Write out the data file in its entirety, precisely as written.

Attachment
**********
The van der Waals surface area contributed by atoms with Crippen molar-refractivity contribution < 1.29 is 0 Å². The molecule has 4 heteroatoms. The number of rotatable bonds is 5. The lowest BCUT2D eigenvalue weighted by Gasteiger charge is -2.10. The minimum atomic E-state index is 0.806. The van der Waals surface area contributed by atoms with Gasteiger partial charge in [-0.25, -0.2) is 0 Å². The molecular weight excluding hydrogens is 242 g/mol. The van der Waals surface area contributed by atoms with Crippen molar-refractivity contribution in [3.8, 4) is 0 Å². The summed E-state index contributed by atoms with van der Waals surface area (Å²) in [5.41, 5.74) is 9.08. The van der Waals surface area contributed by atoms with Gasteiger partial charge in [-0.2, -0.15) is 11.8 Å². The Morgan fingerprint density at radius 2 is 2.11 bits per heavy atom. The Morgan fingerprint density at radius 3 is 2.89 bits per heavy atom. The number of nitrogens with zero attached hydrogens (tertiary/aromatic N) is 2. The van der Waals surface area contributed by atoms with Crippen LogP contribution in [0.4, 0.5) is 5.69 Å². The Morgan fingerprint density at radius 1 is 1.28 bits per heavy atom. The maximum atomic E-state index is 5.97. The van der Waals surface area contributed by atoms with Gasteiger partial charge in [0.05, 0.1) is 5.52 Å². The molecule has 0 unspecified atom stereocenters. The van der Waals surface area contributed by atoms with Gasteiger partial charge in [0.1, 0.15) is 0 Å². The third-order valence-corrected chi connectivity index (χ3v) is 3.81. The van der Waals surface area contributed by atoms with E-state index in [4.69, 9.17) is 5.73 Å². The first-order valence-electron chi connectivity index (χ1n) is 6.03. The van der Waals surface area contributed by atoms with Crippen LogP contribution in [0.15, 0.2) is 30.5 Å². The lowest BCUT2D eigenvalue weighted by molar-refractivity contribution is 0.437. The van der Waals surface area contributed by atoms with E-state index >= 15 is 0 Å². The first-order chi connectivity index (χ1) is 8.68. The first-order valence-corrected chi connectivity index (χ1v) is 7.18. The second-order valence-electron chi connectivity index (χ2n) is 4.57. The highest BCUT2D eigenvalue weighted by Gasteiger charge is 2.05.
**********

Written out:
The van der Waals surface area contributed by atoms with Crippen molar-refractivity contribution < 1.29 is 0 Å². The molecule has 4 heteroatoms. The number of rotatable bonds is 5. The lowest BCUT2D eigenvalue weighted by Gasteiger charge is -2.10. The minimum atomic E-state index is 0.806. The van der Waals surface area contributed by atoms with Gasteiger partial charge in [-0.25, -0.2) is 0 Å². The molecular weight excluding hydrogens is 242 g/mol. The van der Waals surface area contributed by atoms with Crippen molar-refractivity contribution in [3.8, 4) is 0 Å². The summed E-state index contributed by atoms with van der Waals surface area (Å²) in [5.41, 5.74) is 9.08. The van der Waals surface area contributed by atoms with Gasteiger partial charge in [-0.2, -0.15) is 11.8 Å². The Morgan fingerprint density at radius 2 is 2.11 bits per heavy atom. The Morgan fingerprint density at radius 3 is 2.89 bits per heavy atom. The number of nitrogens with zero attached hydrogens (tertiary/aromatic N) is 2. The van der Waals surface area contributed by atoms with Crippen LogP contribution in [0.4, 0.5) is 5.69 Å². The Morgan fingerprint density at radius 1 is 1.28 bits per heavy atom. The maximum atomic E-state index is 5.97. The van der Waals surface area contributed by atoms with Gasteiger partial charge in [0.05, 0.1) is 5.52 Å². The molecule has 0 unspecified atom stereocenters. The van der Waals surface area contributed by atoms with Gasteiger partial charge in [0.1, 0.15) is 0 Å². The third-order valence-corrected chi connectivity index (χ3v) is 3.81. The van der Waals surface area contributed by atoms with E-state index in [4.69, 9.17) is 5.73 Å². The first-order valence-electron chi connectivity index (χ1n) is 6.03. The van der Waals surface area contributed by atoms with Crippen LogP contribution in [0.15, 0.2) is 30.5 Å². The lowest BCUT2D eigenvalue weighted by molar-refractivity contribution is 0.437. The van der Waals surface area contributed by atoms with E-state index >= 15 is 0 Å². The first-order chi connectivity index (χ1) is 8.68. The first-order valence-corrected chi connectivity index (χ1v) is 7.18. The second-order valence-electron chi connectivity index (χ2n) is 4.57. The highest BCUT2D eigenvalue weighted by Gasteiger charge is 2.05.